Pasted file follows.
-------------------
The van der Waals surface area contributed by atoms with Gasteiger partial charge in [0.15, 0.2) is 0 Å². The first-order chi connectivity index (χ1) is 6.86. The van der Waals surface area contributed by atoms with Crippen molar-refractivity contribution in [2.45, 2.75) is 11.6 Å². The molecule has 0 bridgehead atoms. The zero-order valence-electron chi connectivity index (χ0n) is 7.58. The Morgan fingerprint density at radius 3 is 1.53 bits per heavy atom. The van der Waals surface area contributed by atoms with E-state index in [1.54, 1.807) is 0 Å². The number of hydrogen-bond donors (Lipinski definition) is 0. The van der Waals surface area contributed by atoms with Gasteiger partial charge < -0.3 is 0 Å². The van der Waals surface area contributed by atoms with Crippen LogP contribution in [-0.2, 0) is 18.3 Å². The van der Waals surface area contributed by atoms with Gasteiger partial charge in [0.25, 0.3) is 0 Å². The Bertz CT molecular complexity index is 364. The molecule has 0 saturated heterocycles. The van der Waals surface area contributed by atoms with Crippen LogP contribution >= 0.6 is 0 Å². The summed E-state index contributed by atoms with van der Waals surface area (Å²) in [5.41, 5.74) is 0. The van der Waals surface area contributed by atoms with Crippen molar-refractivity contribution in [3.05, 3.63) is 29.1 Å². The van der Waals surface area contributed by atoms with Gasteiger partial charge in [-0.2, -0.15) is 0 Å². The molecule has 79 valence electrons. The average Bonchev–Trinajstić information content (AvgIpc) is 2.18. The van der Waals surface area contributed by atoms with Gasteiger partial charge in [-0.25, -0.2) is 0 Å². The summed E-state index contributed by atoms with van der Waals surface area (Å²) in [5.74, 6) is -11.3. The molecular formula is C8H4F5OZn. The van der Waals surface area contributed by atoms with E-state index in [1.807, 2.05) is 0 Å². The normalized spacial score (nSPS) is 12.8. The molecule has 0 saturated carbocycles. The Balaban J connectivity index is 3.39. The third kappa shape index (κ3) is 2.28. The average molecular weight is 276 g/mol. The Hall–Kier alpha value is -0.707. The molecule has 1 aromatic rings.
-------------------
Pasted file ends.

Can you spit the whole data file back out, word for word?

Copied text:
The van der Waals surface area contributed by atoms with Gasteiger partial charge in [0.15, 0.2) is 0 Å². The first-order chi connectivity index (χ1) is 6.86. The van der Waals surface area contributed by atoms with Crippen molar-refractivity contribution in [2.45, 2.75) is 11.6 Å². The molecule has 0 bridgehead atoms. The zero-order valence-electron chi connectivity index (χ0n) is 7.58. The Morgan fingerprint density at radius 3 is 1.53 bits per heavy atom. The van der Waals surface area contributed by atoms with E-state index in [1.54, 1.807) is 0 Å². The number of hydrogen-bond donors (Lipinski definition) is 0. The van der Waals surface area contributed by atoms with Gasteiger partial charge < -0.3 is 0 Å². The van der Waals surface area contributed by atoms with Crippen LogP contribution in [-0.2, 0) is 18.3 Å². The van der Waals surface area contributed by atoms with Gasteiger partial charge in [0.25, 0.3) is 0 Å². The Bertz CT molecular complexity index is 364. The molecule has 0 saturated heterocycles. The van der Waals surface area contributed by atoms with Crippen LogP contribution >= 0.6 is 0 Å². The summed E-state index contributed by atoms with van der Waals surface area (Å²) in [5.41, 5.74) is 0. The van der Waals surface area contributed by atoms with Crippen molar-refractivity contribution in [3.05, 3.63) is 29.1 Å². The van der Waals surface area contributed by atoms with Gasteiger partial charge in [-0.2, -0.15) is 0 Å². The molecule has 79 valence electrons. The average Bonchev–Trinajstić information content (AvgIpc) is 2.18. The van der Waals surface area contributed by atoms with Gasteiger partial charge in [-0.25, -0.2) is 0 Å². The summed E-state index contributed by atoms with van der Waals surface area (Å²) in [5.74, 6) is -11.3. The molecular formula is C8H4F5OZn. The van der Waals surface area contributed by atoms with E-state index in [1.807, 2.05) is 0 Å². The normalized spacial score (nSPS) is 12.8. The molecule has 0 saturated carbocycles. The Balaban J connectivity index is 3.39. The third kappa shape index (κ3) is 2.28. The average molecular weight is 276 g/mol. The Hall–Kier alpha value is -0.707. The molecule has 1 aromatic rings.